The First Asian American in Space
Ellison Shoji Onizuka was the first Asian American and the first person of Japanese ancestry to reach space. He received an undergraduate and graduate degree in aerospace engineering in quick succession and then entered the US Air Force. There, he served as a flight test engineer and test pilot and attended the US Air Force Test Pilot School. He eventually became the squadron flight test engineer and became manager for engineering support. Within eight years of his entering the school, he was selected for the astronaut program and completed a year of evaluation and training by August 1979.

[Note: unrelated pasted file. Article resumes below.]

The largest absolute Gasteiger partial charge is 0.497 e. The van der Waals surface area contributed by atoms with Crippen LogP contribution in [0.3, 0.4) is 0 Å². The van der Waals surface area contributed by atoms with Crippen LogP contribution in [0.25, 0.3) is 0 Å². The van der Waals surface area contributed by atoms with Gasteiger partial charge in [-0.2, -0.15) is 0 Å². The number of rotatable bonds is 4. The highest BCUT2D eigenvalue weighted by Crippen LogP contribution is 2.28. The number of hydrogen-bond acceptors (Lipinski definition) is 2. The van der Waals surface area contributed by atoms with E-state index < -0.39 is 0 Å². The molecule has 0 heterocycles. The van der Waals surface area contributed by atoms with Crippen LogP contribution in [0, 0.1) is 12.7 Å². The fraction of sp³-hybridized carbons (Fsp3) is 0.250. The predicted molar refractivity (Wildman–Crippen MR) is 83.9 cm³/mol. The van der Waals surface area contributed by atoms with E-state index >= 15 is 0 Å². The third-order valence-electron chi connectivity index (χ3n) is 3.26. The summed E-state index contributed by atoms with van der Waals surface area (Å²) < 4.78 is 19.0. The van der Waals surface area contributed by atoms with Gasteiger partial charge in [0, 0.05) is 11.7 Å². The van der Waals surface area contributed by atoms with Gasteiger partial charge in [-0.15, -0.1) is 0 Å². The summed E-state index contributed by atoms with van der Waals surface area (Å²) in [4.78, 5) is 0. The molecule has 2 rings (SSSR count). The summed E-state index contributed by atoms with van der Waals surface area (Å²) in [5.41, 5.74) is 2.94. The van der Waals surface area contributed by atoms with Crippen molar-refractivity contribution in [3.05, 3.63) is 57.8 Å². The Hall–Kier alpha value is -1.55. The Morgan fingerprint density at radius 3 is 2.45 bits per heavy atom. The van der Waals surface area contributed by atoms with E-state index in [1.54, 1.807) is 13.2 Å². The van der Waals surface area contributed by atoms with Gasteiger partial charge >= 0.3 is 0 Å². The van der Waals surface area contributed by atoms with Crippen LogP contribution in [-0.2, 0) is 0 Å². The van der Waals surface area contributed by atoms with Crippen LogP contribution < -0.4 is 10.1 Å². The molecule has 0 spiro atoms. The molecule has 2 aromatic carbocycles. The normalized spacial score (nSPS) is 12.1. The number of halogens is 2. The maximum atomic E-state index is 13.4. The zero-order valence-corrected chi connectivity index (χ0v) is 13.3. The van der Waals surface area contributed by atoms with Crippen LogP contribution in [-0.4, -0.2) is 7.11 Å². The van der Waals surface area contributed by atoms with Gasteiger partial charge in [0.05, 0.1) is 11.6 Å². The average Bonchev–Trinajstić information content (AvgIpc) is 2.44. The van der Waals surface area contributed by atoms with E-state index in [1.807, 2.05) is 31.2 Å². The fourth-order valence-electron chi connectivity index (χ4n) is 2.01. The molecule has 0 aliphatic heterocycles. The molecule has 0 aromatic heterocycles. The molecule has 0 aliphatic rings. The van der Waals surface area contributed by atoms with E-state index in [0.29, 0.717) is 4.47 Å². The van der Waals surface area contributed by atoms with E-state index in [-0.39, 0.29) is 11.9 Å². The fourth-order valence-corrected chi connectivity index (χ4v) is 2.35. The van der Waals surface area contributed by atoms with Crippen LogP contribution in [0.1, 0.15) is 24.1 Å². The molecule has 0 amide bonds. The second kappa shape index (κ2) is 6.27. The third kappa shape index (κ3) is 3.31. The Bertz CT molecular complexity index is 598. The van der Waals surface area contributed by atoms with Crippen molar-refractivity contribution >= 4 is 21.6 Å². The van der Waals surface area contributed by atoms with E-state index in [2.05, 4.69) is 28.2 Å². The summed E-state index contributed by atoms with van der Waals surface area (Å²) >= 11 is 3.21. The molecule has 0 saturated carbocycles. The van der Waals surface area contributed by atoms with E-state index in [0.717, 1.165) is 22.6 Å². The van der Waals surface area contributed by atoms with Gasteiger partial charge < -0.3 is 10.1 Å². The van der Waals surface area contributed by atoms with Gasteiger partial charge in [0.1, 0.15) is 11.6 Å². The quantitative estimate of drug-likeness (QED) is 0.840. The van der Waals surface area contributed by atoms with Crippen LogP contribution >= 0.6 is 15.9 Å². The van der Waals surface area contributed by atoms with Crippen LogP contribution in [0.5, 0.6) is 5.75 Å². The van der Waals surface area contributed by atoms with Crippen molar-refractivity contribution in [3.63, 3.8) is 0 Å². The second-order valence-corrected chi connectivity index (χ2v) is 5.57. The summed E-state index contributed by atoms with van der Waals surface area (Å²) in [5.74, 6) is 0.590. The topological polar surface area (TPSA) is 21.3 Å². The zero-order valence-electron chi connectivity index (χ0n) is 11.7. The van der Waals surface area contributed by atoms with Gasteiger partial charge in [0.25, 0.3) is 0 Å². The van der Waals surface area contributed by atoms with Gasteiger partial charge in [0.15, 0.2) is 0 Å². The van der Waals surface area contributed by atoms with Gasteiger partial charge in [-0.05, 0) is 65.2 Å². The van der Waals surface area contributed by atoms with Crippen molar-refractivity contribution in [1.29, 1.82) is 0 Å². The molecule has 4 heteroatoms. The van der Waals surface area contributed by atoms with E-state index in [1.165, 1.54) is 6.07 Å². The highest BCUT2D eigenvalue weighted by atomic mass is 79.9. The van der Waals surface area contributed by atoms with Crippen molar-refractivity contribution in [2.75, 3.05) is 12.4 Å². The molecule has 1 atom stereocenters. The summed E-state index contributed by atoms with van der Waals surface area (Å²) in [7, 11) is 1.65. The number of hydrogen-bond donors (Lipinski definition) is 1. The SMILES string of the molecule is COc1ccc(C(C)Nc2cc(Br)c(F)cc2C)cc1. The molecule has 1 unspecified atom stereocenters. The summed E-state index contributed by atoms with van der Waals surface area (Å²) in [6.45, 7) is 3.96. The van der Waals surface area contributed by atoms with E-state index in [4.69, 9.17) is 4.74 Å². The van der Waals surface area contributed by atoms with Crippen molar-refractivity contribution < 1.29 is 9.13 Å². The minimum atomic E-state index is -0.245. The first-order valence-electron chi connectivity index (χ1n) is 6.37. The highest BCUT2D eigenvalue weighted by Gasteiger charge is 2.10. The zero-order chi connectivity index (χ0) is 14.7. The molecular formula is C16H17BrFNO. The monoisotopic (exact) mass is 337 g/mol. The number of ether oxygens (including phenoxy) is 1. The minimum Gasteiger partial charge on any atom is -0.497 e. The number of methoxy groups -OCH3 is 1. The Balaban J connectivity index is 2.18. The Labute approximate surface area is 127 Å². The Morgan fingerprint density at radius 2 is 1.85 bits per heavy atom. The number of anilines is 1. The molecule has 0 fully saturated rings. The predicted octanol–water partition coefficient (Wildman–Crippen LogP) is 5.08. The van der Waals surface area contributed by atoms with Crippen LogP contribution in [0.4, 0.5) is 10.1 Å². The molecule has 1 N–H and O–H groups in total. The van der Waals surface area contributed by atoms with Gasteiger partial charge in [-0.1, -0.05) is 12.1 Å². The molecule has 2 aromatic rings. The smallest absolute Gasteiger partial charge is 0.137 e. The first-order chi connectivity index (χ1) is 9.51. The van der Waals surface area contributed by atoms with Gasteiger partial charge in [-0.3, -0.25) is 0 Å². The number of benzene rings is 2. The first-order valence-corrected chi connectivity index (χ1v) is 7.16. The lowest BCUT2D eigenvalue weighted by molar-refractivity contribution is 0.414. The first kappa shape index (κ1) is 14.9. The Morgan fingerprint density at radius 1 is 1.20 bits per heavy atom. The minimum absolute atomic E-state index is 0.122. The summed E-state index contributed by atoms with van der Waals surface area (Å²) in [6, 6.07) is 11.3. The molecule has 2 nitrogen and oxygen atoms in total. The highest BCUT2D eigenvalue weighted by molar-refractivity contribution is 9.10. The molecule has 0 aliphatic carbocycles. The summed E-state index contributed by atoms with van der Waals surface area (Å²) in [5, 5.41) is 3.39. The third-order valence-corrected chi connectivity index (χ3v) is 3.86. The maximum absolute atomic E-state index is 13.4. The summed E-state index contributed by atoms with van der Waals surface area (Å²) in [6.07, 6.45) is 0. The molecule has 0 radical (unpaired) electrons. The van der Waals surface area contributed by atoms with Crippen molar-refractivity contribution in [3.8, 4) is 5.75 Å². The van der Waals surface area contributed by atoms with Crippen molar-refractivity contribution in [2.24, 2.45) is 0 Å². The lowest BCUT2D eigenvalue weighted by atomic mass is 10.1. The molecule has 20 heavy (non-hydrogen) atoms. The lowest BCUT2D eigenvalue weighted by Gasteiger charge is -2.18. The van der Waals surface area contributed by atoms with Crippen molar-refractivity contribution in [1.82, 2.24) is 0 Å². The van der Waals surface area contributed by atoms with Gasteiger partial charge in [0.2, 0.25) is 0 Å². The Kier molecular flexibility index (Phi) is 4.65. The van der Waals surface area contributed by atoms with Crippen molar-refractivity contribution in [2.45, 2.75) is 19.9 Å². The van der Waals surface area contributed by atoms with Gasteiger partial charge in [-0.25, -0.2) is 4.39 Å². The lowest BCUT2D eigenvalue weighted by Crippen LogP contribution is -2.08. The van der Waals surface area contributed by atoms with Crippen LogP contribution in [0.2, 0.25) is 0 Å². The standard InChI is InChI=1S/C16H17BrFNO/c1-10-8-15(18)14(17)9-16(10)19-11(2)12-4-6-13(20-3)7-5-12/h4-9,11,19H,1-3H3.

In 1985, Ellison took his first space mission aboard the Discovery shuttle. Upon his return, they assigned him to the ill-fated Challenger. It launched on January 28, 1986. Sadly, a flame jet leaking from a solid rocket booster destroyed the hydrogen fuel tank. Just moments after the launch, the rocket exploded. The blast killed all seven crew members, Ellison among them. They buried him at the National Memorial Cemetery of the Pacific in Honolulu. NASA posthumously promoted him to colonel. He is survived by his two daughters, Janelle Onizuka-Gillilan and Darien Lei Shizue Onizuka-Morgan, and their families.